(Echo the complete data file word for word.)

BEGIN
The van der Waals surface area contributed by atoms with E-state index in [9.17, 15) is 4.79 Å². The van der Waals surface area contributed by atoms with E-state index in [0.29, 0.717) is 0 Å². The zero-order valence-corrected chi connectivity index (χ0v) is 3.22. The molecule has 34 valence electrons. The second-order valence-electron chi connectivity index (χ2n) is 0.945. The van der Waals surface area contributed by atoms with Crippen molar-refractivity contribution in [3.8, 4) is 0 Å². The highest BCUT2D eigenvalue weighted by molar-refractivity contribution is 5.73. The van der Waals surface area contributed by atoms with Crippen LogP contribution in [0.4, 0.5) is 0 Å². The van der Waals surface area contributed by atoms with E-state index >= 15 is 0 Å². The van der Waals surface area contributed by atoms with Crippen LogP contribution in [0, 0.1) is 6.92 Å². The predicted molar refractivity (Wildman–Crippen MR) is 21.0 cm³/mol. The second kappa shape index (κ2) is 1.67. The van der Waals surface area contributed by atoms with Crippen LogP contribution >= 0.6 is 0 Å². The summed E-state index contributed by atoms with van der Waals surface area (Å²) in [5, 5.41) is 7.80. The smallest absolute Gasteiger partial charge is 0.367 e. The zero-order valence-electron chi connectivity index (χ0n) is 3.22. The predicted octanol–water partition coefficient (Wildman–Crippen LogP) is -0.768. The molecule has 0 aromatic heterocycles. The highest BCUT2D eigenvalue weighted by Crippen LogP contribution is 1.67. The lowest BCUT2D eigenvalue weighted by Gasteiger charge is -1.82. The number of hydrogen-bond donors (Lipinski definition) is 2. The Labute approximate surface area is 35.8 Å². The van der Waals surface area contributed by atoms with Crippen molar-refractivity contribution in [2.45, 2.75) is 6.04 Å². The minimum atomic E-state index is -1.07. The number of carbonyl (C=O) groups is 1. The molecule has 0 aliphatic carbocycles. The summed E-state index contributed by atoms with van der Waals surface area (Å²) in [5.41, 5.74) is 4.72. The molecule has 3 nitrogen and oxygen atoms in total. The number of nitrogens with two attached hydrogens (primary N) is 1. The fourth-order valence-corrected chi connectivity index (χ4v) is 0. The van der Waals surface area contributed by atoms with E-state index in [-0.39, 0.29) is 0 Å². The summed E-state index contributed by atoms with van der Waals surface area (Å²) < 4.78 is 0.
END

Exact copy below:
The van der Waals surface area contributed by atoms with E-state index in [9.17, 15) is 4.79 Å². The van der Waals surface area contributed by atoms with E-state index in [0.29, 0.717) is 0 Å². The zero-order valence-corrected chi connectivity index (χ0v) is 3.22. The molecule has 34 valence electrons. The second-order valence-electron chi connectivity index (χ2n) is 0.945. The van der Waals surface area contributed by atoms with Crippen molar-refractivity contribution in [3.8, 4) is 0 Å². The highest BCUT2D eigenvalue weighted by molar-refractivity contribution is 5.73. The van der Waals surface area contributed by atoms with Crippen LogP contribution in [0.4, 0.5) is 0 Å². The van der Waals surface area contributed by atoms with E-state index >= 15 is 0 Å². The van der Waals surface area contributed by atoms with Crippen LogP contribution in [0, 0.1) is 6.92 Å². The predicted molar refractivity (Wildman–Crippen MR) is 21.0 cm³/mol. The second kappa shape index (κ2) is 1.67. The van der Waals surface area contributed by atoms with Crippen LogP contribution >= 0.6 is 0 Å². The summed E-state index contributed by atoms with van der Waals surface area (Å²) in [5, 5.41) is 7.80. The smallest absolute Gasteiger partial charge is 0.367 e. The zero-order valence-electron chi connectivity index (χ0n) is 3.22. The predicted octanol–water partition coefficient (Wildman–Crippen LogP) is -0.768. The molecule has 0 aromatic heterocycles. The highest BCUT2D eigenvalue weighted by Crippen LogP contribution is 1.67. The lowest BCUT2D eigenvalue weighted by Gasteiger charge is -1.82. The number of hydrogen-bond donors (Lipinski definition) is 2. The Labute approximate surface area is 35.8 Å². The van der Waals surface area contributed by atoms with Crippen molar-refractivity contribution in [2.45, 2.75) is 6.04 Å². The minimum atomic E-state index is -1.07. The number of carbonyl (C=O) groups is 1. The molecule has 0 aliphatic carbocycles. The summed E-state index contributed by atoms with van der Waals surface area (Å²) in [5.41, 5.74) is 4.72. The molecule has 3 nitrogen and oxygen atoms in total. The number of nitrogens with two attached hydrogens (primary N) is 1. The fourth-order valence-corrected chi connectivity index (χ4v) is 0. The van der Waals surface area contributed by atoms with E-state index in [-0.39, 0.29) is 0 Å². The summed E-state index contributed by atoms with van der Waals surface area (Å²) < 4.78 is 0.